Year    NL     AL    Key Policy Changes
2000   5.00   5.30
2001   4.70   4.86
2002   4.45   4.81
2003   4.61   4.86   Survey testing
2004   4.64   5.01   Treatment for first offense
2005   4.45   4.76   10-day suspension for first offense, precursors banned
2006   4.76   4.97   50-game suspension for first offense
2007   4.71   4.90   Amphetamines banned
2008   4.60   4.41   More frequent in-season and off-season testing

Where’s the pattern? Regarding the current year, one can’t even invoke the effects of the new policy, which basically doubled the number of in-season and off-season tests. It wasn’t ratified until less than two weeks ago. Some may say that expectations of enhanced testing in the wake of the Mitchell Report are what’s driving the drop, but that’s pure speculation.

Having studied the matter for the past few years, I’m not a big believer in PED-based explanations; I tend to favor the ball-doctoring theory to explain the scoring and power fluctuations throughout the entire post-1993 era. The magnetic resonance images (MRIs) from Universal Medical Systems show a synthetic rubber ring that’s unaccounted for in MLB’s ball specifications, not to mention other anomalies that suggest wider disparities in the balls used than MLB should be allowing. Furthermore, MLB’s own studies confirm such disparities–the use of out-of-tolerance balls–as well as finding that the flight distances of balls at the extreme ends of official tolerances could differ by as much as 49 feet despite being struck under the same conditions.

While Joe Sheehan used fly-ball rates to dismiss the possibility that ball changes might be factoring into what we’ve seen this year, the decrease in total bases per hit–what Eric Walker calls Power Factor–from recent historical levels of about 1.60 to 1.56 last year and 1.53 this year suggests this explanation may still be in play. However convenient it may be, until we have more data under our belts, not to mention new scans of 2008 balls that can be compared to last year’s models, it’s premature to haul the ball-doctoring explanation out to explain this year’s results. (In a brief conversation with UMS president David Zavagno, I was told that such scans are forthcoming; I’m planning a lengthier discussion with him in the near future.)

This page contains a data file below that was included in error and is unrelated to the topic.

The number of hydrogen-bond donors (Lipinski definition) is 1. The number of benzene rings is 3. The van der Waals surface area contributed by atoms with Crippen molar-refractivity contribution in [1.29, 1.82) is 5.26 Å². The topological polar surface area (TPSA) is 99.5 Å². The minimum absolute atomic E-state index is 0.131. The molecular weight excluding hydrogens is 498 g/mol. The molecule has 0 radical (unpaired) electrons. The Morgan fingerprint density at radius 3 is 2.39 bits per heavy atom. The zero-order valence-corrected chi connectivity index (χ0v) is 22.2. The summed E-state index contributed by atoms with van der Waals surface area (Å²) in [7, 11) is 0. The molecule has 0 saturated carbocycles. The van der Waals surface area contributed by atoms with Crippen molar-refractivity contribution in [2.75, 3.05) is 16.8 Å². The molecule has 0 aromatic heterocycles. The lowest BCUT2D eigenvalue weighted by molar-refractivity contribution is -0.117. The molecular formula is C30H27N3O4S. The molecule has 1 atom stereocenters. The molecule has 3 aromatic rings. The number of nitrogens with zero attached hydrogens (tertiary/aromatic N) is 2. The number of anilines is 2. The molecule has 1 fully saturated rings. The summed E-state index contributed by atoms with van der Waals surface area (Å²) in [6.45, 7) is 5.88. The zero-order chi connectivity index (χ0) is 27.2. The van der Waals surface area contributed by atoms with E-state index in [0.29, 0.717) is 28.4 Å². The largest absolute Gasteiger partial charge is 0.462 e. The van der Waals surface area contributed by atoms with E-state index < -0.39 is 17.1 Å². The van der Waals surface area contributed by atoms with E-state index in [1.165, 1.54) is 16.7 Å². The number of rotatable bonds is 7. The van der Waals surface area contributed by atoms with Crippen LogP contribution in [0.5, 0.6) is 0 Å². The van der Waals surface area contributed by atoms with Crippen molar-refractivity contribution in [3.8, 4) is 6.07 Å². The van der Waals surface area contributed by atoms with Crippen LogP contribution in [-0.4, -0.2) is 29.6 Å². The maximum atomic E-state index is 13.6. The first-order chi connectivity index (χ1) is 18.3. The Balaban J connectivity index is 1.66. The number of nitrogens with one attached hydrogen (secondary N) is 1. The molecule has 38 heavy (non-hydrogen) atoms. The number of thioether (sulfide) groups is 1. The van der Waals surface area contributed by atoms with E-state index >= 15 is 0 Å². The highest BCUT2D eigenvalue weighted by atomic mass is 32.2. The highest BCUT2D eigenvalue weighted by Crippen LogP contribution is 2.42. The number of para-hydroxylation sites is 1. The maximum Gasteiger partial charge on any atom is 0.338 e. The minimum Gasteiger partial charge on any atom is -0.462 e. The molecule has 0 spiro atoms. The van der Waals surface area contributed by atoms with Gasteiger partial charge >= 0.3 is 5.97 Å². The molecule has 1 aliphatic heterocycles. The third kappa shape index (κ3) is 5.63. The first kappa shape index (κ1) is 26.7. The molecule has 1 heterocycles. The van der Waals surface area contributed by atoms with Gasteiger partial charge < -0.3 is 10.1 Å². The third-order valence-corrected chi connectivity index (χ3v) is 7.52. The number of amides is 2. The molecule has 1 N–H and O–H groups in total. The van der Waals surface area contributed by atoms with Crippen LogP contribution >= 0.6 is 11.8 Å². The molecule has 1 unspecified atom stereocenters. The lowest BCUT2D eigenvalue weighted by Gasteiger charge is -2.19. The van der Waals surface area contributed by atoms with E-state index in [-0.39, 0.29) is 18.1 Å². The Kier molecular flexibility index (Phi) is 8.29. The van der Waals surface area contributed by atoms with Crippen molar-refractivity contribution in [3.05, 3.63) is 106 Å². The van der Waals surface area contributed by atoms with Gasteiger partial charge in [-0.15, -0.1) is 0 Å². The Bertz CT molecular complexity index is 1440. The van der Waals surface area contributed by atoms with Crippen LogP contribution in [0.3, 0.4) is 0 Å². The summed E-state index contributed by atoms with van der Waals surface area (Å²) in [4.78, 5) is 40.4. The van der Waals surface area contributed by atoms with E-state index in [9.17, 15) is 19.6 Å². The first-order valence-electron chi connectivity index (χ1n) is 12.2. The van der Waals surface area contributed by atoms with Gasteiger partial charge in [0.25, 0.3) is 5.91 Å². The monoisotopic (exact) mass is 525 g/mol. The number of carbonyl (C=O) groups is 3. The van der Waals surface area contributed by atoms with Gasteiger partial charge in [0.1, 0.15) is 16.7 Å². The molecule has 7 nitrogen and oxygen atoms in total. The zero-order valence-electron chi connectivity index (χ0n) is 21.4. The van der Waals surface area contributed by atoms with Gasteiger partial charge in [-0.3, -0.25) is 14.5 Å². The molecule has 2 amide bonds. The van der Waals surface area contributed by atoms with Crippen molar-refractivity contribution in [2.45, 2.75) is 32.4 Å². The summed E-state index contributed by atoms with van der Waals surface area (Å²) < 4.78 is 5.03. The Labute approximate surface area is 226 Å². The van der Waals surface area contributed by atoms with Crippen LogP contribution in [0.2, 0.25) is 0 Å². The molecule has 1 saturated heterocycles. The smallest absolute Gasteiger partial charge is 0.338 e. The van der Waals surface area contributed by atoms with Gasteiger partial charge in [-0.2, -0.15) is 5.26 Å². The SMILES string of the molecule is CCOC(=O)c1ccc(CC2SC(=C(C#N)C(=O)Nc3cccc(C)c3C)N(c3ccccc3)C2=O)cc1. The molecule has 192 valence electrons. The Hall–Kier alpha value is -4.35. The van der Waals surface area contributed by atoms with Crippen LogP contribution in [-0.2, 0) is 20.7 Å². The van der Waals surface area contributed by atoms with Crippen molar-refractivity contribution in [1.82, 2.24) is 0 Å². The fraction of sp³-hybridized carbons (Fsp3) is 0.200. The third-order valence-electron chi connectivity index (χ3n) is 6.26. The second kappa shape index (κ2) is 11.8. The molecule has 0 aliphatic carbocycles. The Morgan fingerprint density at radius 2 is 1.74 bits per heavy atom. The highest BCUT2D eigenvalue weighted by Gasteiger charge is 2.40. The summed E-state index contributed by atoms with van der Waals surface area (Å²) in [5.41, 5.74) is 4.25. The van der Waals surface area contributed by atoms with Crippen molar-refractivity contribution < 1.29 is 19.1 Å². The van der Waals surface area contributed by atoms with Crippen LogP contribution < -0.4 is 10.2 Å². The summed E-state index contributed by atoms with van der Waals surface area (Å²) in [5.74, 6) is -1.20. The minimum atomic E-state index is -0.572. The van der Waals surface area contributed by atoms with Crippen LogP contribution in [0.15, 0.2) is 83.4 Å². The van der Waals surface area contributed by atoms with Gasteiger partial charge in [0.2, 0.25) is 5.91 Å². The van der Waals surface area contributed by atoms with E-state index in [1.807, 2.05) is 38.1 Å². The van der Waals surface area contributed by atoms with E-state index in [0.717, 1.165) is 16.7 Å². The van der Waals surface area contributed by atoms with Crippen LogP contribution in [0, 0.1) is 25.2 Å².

As for alternative possibilities, a couple of weeks ago J.C. Bradbury of the Sabernomics blog offered a weather-based explanation for the drop in home runs (not scoring) based on average April temperatures from the National Climate Data Center. I’ll count myself among those who bought into that explanation, repeating it on radio and barstool a couple of times, but upon closer scrutiny, it falls apart. The NCDC data cited by by Bradbury isn’t confined to Major League Baseball’s 28 cities, it’s a nationwide average. A look at a map of the more regionalized temperature variations shows that temperatures were actually above normal in every major league city on the East Coast and in the upper Midwest. In fact, it appears that the only relevant cities where cooler temperatures prevailed in April were Seattle, Oakland, San Francisco, San Diego, Dallas, Minneapolis (where they play in a dome), Kansas City, and St. Louis. Data for May has yet to be released, but any temperature-related explanations have been dealt a blow. In the meantime, Bradbury himself has has since dismissed the temperature change explanation for the drop in home runs.

Having basically lobbed more spitballs than Gaylord Perry on Old-Timer’s Day in this article, I’m not going to send you away with any firm conclusions, because I don’t think there are any to be drawn. Scoring has fluctuated considerably during Bud Selig’s reign, a time of nearly constant change in the game. The crush of coverage that’s developed during that time via electronic media, 24-hour news cycles and the blogosphere can lead to a rush of attempts to explain the game’s current trends and anomalies, often–particularly when it comes to those high-profile talking heads–twisted to fit a preconceived narrative rather than backed by hard data. By October, the larger sample sizes will likely steer us back to scoring levels more in line with recent history. While it may not be a catchy answer to say, “Let’s see where the data is at the end of the year,” before we firm up our theories about this scoring drop, it’s the right one.

Thank you for reading